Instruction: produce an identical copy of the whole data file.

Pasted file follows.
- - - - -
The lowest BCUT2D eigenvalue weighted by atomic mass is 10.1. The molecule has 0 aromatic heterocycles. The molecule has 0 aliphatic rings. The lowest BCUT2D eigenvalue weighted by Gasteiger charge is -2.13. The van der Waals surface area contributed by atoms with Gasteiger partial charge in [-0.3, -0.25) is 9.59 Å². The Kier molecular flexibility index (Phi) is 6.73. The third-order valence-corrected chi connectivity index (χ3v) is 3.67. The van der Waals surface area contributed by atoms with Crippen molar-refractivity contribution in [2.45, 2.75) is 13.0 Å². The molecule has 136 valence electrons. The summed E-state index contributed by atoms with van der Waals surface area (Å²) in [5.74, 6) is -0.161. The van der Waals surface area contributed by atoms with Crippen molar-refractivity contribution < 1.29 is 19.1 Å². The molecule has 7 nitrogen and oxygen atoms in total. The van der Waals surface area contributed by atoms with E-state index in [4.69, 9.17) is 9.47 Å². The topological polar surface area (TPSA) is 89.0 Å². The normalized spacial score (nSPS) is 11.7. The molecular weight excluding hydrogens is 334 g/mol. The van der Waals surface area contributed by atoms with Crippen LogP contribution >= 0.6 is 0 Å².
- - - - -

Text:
The lowest BCUT2D eigenvalue weighted by atomic mass is 10.1. The molecule has 0 aromatic heterocycles. The molecule has 0 aliphatic rings. The lowest BCUT2D eigenvalue weighted by Gasteiger charge is -2.13. The van der Waals surface area contributed by atoms with Gasteiger partial charge in [-0.3, -0.25) is 9.59 Å². The Kier molecular flexibility index (Phi) is 6.73. The third-order valence-corrected chi connectivity index (χ3v) is 3.67. The van der Waals surface area contributed by atoms with Crippen molar-refractivity contribution in [2.45, 2.75) is 13.0 Å². The molecule has 136 valence electrons. The summed E-state index contributed by atoms with van der Waals surface area (Å²) in [5.74, 6) is -0.161. The van der Waals surface area contributed by atoms with Crippen molar-refractivity contribution < 1.29 is 19.1 Å². The molecule has 7 nitrogen and oxygen atoms in total. The van der Waals surface area contributed by atoms with E-state index in [4.69, 9.17) is 9.47 Å². The topological polar surface area (TPSA) is 89.0 Å². The normalized spacial score (nSPS) is 11.7. The molecular weight excluding hydrogens is 334 g/mol. The van der Waals surface area contributed by atoms with Crippen LogP contribution >= 0.6 is 0 Å².